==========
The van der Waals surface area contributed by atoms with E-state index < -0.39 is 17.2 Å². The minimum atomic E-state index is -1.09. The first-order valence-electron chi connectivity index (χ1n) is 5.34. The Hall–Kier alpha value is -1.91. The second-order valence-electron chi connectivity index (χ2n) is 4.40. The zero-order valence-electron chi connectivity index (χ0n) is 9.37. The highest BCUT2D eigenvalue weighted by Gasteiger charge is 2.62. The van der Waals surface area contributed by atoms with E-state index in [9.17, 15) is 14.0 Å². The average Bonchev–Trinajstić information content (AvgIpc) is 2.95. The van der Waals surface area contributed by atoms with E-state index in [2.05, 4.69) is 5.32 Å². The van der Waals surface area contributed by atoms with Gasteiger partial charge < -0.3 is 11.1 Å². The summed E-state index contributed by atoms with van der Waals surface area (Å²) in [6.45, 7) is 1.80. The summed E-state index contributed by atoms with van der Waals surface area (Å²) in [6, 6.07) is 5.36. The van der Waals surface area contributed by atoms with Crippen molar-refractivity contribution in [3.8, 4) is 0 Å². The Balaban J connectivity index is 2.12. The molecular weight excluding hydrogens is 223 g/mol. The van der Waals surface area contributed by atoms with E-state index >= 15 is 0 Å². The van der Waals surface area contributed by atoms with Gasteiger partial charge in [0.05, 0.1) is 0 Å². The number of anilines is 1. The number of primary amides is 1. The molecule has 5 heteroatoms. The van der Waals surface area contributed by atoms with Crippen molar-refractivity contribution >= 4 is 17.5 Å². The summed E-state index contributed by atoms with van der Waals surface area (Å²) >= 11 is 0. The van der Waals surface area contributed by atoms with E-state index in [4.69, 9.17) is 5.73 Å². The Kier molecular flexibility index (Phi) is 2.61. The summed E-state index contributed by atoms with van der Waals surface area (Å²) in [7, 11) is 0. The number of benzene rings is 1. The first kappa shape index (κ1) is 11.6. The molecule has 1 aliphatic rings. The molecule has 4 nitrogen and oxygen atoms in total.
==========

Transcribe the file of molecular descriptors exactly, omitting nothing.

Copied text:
The van der Waals surface area contributed by atoms with E-state index < -0.39 is 17.2 Å². The minimum atomic E-state index is -1.09. The first-order valence-electron chi connectivity index (χ1n) is 5.34. The Hall–Kier alpha value is -1.91. The second-order valence-electron chi connectivity index (χ2n) is 4.40. The zero-order valence-electron chi connectivity index (χ0n) is 9.37. The highest BCUT2D eigenvalue weighted by Gasteiger charge is 2.62. The van der Waals surface area contributed by atoms with E-state index in [9.17, 15) is 14.0 Å². The average Bonchev–Trinajstić information content (AvgIpc) is 2.95. The van der Waals surface area contributed by atoms with E-state index in [2.05, 4.69) is 5.32 Å². The van der Waals surface area contributed by atoms with Gasteiger partial charge < -0.3 is 11.1 Å². The summed E-state index contributed by atoms with van der Waals surface area (Å²) in [6.45, 7) is 1.80. The summed E-state index contributed by atoms with van der Waals surface area (Å²) in [6, 6.07) is 5.36. The van der Waals surface area contributed by atoms with Crippen molar-refractivity contribution in [3.8, 4) is 0 Å². The Balaban J connectivity index is 2.12. The molecular weight excluding hydrogens is 223 g/mol. The van der Waals surface area contributed by atoms with E-state index >= 15 is 0 Å². The van der Waals surface area contributed by atoms with Gasteiger partial charge in [0.05, 0.1) is 0 Å². The number of anilines is 1. The number of primary amides is 1. The molecule has 5 heteroatoms. The van der Waals surface area contributed by atoms with Crippen molar-refractivity contribution >= 4 is 17.5 Å². The summed E-state index contributed by atoms with van der Waals surface area (Å²) >= 11 is 0. The van der Waals surface area contributed by atoms with E-state index in [4.69, 9.17) is 5.73 Å². The Kier molecular flexibility index (Phi) is 2.61. The summed E-state index contributed by atoms with van der Waals surface area (Å²) in [7, 11) is 0. The number of benzene rings is 1. The first kappa shape index (κ1) is 11.6. The molecule has 1 aliphatic rings. The molecule has 4 nitrogen and oxygen atoms in total.